A comment following a recent Facebook post I made, asked the question “What will be your new ending?” I’m not sure if the question was rhetorical or not? Anyway, decided to give a longer answer here, as on reflection various thoughts came to me. My status was commenting on a Brene Brown blog post
“When we deny our stories, they define us.
When we own our stories, we get to write a brave new ending.”
This reminds me of something Carl Rogers wrote that I have seen occur in so many people and clients lives:
“The curious paradox is that when I accept myself just as I am, then I can change.”
For me the two quotes blend or merge together in truth. When we deny things about ourselves, is it not the same as not accepting ourselves, as to who we currently are or where we are?
Accepting and owning our stories is often painful, as well as, initially shaming. How can we admit those things (that happened to us, that we did or still do, that we thought, felt or feel now) to ourselves, let alone anyone else? Yet, if we don’t as Brene Brown writes they will still “define us”. Anger will shape us, the addiction will swap us, the racism, the homophobia will shape our worldview.
Once we acknowledge we are an angry person, that we have an addictive personality, that we are racist, homophobic, look down on others who are different from us, or share any other not so nice quality, we can change. Such acceptance will bring shame. It will be painful to admit such to ourselves. Once we do so there is an inner freedom that comes – a release from the shame that debilitates us and prevents from real change. Underlying this acceptance and facing the shame is a willingness to be vulnerable.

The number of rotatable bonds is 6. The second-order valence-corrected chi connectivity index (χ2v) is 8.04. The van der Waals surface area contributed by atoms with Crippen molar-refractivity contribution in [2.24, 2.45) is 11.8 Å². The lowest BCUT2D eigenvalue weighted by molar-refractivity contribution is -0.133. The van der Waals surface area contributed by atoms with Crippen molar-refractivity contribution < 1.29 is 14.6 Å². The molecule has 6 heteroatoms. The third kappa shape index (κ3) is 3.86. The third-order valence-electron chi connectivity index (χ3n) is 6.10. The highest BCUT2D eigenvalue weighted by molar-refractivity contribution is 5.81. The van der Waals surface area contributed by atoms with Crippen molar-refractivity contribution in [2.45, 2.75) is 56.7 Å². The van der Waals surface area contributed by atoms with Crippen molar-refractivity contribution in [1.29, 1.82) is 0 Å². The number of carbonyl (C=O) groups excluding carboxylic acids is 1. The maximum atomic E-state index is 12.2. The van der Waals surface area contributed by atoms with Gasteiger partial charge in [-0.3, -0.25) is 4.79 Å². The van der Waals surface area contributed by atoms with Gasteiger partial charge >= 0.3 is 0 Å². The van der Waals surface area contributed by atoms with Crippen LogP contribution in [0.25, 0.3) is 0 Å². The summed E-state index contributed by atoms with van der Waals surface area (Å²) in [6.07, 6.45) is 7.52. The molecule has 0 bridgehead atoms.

However, such self confession, I believe, does not mean we are a bad or unworthy person. Are we not all filled with mistakes from our past, in our present and will yet make in our future? As we recognise, in our hearts, in our being, not just in our head and mind, that we are not bad, that yes, we may have done something not so good, the shame begins to diminish. Something happens inside us, that allows us to move through the shame and onwards towards change, to a new ending.
It is not so much about being faultless. Can we ever be? Is it not rather about our becoming, our changing, so we can “write a brave new ending” – whatever that ending will be?
Your ending will not be the same as my ending. Our endings may intersect, but we each will have our own ending.
Though, I wonder a little at describing this change as a “new ending“, brave or otherwise. Can we ever know our ending? I’d personally rewrite Beren’s sentence as:
“When we own our stories, we get to write a brave new beginning.”